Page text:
Our last group of boys arrived safe and sound today. They loaded the bus and departed for St. Cyprian's Cathedral.

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As they entered the church hall, they were greeted by the most spirited version of Shosholoza I've ever heard. Shortly before the boys arrived, I asked our South African friends from the Institute Choir what song we should sing as a welcome song and they all shouted "Shosholoza." And so they and the 44 Keystone Boys sang them into the "kraal" with this most beloved folk song. (think "When the Saints Go Marching In.") As the younger Trebles entered the room they joined the circle, and the South Africans immediately gravitated to them and embraced them with traditional hand shakes and hugs, bathing them in those beautiful voices.

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We then sang "Nkosi Sikeleli." History: our boys learned the melody of this piece, which contains four (maybe more) different languages representing the Rainbow Nation that is South Africa. Over the course of the last few days, with each performance of the piece, our boys have picked up the harmony lines from their South African friends. They've learned it aurally in the tradition of township singing. The blossoming of this piece has been a joy to witness. We then sang our own National Anthem. How thrilled the South Africans were to hear real live Americans singing a song they've only heard on television.
We then broke out into a South African folk song we've been singing the last few days - you'll hear it and several others when we get back. The new guys, God bless them, just jumped in. You can't do anything but be swept up and swept away by this music. It's absolute bliss. Out of the corner of my eye, in the frenzy of music-making, I caught Mrs. Case - who arrived with the younger Trebles - welled up with tears. So glad to bring her to tears of joy for a change. LOL.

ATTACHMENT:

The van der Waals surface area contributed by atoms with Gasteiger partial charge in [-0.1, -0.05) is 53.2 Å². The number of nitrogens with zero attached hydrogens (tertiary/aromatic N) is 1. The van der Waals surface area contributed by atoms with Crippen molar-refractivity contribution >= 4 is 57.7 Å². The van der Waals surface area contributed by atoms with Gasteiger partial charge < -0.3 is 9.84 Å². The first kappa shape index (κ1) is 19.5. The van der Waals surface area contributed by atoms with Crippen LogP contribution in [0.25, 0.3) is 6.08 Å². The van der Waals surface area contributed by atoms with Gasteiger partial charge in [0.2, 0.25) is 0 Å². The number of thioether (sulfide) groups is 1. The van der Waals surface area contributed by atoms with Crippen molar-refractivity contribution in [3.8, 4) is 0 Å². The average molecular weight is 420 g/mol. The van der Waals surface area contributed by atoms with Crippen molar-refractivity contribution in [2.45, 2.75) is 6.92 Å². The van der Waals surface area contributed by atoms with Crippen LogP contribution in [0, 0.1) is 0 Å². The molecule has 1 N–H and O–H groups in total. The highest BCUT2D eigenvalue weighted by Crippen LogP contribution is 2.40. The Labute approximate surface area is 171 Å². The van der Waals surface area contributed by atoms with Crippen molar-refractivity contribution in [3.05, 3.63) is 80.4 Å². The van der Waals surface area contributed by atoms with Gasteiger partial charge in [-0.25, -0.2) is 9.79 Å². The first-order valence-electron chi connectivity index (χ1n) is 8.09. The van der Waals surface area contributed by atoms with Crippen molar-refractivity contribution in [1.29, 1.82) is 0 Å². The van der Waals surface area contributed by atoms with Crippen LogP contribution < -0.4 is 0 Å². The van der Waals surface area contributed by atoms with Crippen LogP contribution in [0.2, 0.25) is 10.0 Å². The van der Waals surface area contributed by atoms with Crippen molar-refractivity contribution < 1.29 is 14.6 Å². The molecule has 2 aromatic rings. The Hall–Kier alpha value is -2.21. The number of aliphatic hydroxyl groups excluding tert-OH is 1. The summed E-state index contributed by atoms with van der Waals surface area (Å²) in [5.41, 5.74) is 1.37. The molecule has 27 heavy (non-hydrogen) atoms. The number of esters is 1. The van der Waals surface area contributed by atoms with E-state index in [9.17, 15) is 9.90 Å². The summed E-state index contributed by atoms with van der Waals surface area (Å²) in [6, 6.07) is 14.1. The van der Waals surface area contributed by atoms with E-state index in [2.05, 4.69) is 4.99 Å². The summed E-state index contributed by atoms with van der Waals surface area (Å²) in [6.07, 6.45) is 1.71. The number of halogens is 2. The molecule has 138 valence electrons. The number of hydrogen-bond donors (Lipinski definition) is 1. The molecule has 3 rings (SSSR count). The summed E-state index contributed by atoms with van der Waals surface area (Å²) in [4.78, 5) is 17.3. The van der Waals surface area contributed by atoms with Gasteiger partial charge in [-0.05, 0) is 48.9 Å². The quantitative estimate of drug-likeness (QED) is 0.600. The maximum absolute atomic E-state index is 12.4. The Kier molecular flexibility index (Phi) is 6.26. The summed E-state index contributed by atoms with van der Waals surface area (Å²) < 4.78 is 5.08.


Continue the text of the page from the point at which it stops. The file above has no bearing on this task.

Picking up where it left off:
Speaking of, I told the boys that if they don't fill up with tears at least ten times on this concert tour, then they're robots. The boys immediately and openly admitted to the neighbors that they had already cried. This is the power of music making with boys in a boychoir setting. It allows them to express themselves emotionally and still feel "manly." The spirit of a boychoir is 100% male, but in a way that allows the boys to stay connected to their feelings. Their future spouses will thank us later!

There are a hundred moments every day where I wish you the parents could be a fly on the wall. When a South African soprano who spots one of our sopranos who is "movement challenged" and instinctively comes behind him, cradles him, and helps him to move in sync with the group. The South African bass who sings in the ear of one of our basses to correct a pitch, and then gives the KSB bass a thumbs up, which is then followed by a traditional handshake. When the South Africans beam at the sight and sound of 68 American boys singing their traditional music with the same passion they sing it themselves. Each day is an embarrassment of musical riches. Can't wait to see more beaming faces - South African and American - tomorrow.



Link for Flickr Pics - Group 3 Arrives

Oh, I almost forgot. Before the younger Trebles arrived, we did an impromptu concert for Economic students from the Oprah Winfrey School. (Oprah built a school just south of Jo'burg.) They are on a tour themselves, studying the economic history of Kimberley. As they were of high school age, you won't be surprised that they were taken by our Graduates, which of course our Graduates basked in it. We told the girls to call Oprah and let her know she should have us on her show. Then we realized her show just ended. Isn't that just our luck. But who knows where it might lead...

1 am here. Off to bed for a little sleep. 6:45am interview with SABC. (equivalent of the BBC in South Africa) The South African Press has picked up on our "Happy Birthday, Madiba!" concert tour with our commitment to 67 minutes of service in each city we visit. My cell phone has been ringing off the hook. Very cool. We also are featured in the South African Airways in-flight magazine. I didn't see it, as the July magazine was not out when I came over. You can imagine the boys excitement when they discovered it on the flight over. I was told one of our boys shrieked when he saw it. "Yo, page 22, check it out!" All the boys raced for page 22, and there we were. Colored picture and all, with a blurb about us being the first choir to have sung on all seven continents. Apparently, fellow passengers were impressed to be traveling with celebrities. And they are that. Your songs are a terrific face of American youth to the world.

Okay, really signing off now. More later...


Link for Flickr Pics - July 8